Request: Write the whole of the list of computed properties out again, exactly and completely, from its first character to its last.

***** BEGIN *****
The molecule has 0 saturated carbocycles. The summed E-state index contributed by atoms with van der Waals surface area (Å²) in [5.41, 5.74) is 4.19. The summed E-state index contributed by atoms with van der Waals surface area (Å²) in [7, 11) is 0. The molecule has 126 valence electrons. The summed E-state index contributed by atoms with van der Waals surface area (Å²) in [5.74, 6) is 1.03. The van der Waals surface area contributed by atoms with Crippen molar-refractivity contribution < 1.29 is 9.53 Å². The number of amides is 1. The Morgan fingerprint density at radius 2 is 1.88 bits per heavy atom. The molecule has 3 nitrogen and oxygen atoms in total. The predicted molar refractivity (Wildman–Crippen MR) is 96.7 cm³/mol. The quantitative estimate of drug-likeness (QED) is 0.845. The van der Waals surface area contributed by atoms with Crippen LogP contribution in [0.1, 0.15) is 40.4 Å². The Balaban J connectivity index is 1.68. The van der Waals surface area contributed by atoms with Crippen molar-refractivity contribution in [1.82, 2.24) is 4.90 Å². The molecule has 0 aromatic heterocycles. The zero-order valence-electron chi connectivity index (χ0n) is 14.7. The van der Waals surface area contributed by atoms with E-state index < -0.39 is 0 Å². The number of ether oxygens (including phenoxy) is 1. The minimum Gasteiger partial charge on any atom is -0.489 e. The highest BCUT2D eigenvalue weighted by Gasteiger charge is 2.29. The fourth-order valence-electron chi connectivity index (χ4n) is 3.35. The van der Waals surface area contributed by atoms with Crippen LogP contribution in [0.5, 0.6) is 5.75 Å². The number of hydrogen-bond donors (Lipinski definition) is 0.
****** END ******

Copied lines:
The molecule has 0 saturated carbocycles. The summed E-state index contributed by atoms with van der Waals surface area (Å²) in [5.41, 5.74) is 4.19. The summed E-state index contributed by atoms with van der Waals surface area (Å²) in [7, 11) is 0. The molecule has 126 valence electrons. The summed E-state index contributed by atoms with van der Waals surface area (Å²) in [5.74, 6) is 1.03. The van der Waals surface area contributed by atoms with Crippen molar-refractivity contribution < 1.29 is 9.53 Å². The number of amides is 1. The Morgan fingerprint density at radius 2 is 1.88 bits per heavy atom. The molecule has 3 nitrogen and oxygen atoms in total. The predicted molar refractivity (Wildman–Crippen MR) is 96.7 cm³/mol. The quantitative estimate of drug-likeness (QED) is 0.845. The van der Waals surface area contributed by atoms with Crippen LogP contribution in [0.1, 0.15) is 40.4 Å². The Balaban J connectivity index is 1.68. The van der Waals surface area contributed by atoms with Crippen molar-refractivity contribution in [1.82, 2.24) is 4.90 Å². The molecule has 0 aromatic heterocycles. The zero-order valence-electron chi connectivity index (χ0n) is 14.7. The van der Waals surface area contributed by atoms with E-state index < -0.39 is 0 Å². The number of ether oxygens (including phenoxy) is 1. The minimum Gasteiger partial charge on any atom is -0.489 e. The highest BCUT2D eigenvalue weighted by Gasteiger charge is 2.29. The fourth-order valence-electron chi connectivity index (χ4n) is 3.35. The van der Waals surface area contributed by atoms with Crippen LogP contribution in [0.5, 0.6) is 5.75 Å². The number of hydrogen-bond donors (Lipinski definition) is 0.